The purposeful tourist trap theory is probably the least likely—VICE reports that the James Bond movie Thunderball was shot on a neighboring island in the 1960s, and the swimming swine were there then.

Though multiple articles reference how “adorable” the pigs are, don’t be fooled. One captain warns, “They’ll eat anything and everything—including fingers.”

Here they are in action in a video from National Geographic:

Pop Culture
The House From The Money Pit Is For Sale

Looking for star-studded new digs? For a cool $5.9 million, reports, you can own the Long Island country home featured in the 1986 comedy The Money Pit—no renovations required.

For the uninitiated, the film features Tom Hanks and Shelley Long as hapless first-time homeowners who purchase a rundown mansion for cheap. The savings they score end up being paltry compared to the debt they incur while trying to fix up the house.

The Money Pit featured exterior shots of "Northway," an eight-bedroom estate located in the village of Lattingtown in Nassau County, New York. Luckily for potential buyers, its insides are far nicer than the fictional ones portrayed in the movie, thanks in part to extensive renovations performed by the property’s current owners.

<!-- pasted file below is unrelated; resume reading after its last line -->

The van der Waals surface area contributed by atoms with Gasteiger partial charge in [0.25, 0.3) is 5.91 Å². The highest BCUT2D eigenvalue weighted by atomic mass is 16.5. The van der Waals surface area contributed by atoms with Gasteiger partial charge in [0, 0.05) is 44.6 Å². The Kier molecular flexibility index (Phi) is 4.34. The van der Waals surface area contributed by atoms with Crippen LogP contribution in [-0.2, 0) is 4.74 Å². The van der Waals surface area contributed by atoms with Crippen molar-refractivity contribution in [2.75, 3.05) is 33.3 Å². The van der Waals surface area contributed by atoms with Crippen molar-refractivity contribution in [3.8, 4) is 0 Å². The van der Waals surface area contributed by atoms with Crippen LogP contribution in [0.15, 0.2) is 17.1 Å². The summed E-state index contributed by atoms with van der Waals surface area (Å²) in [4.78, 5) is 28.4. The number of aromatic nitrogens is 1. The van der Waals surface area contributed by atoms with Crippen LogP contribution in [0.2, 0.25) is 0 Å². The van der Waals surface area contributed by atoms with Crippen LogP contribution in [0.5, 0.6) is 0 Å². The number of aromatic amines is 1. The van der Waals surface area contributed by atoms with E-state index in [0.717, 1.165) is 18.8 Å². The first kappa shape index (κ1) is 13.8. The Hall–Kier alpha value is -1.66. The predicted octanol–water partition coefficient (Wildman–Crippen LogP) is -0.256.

Amenities include a giant master suite with a French-style dressing room, eight fireplaces, a "wine wall," and a heated outdoor saltwater pool. Check out some photos below, or view the entire listing here.

The real-life Long Island home featured in “The Money Pit”

The real-life Long Island home featured in “The Money Pit”

The real-life Long Island home featured in “The Money Pit”

The real-life Long Island home featured in “The Money Pit”

The real-life Long Island home featured in “The Money Pit”

The real-life Long Island home featured in 1986's “The Money Pit”

The real-life Long Island home featured in 1986's “The Money Pit”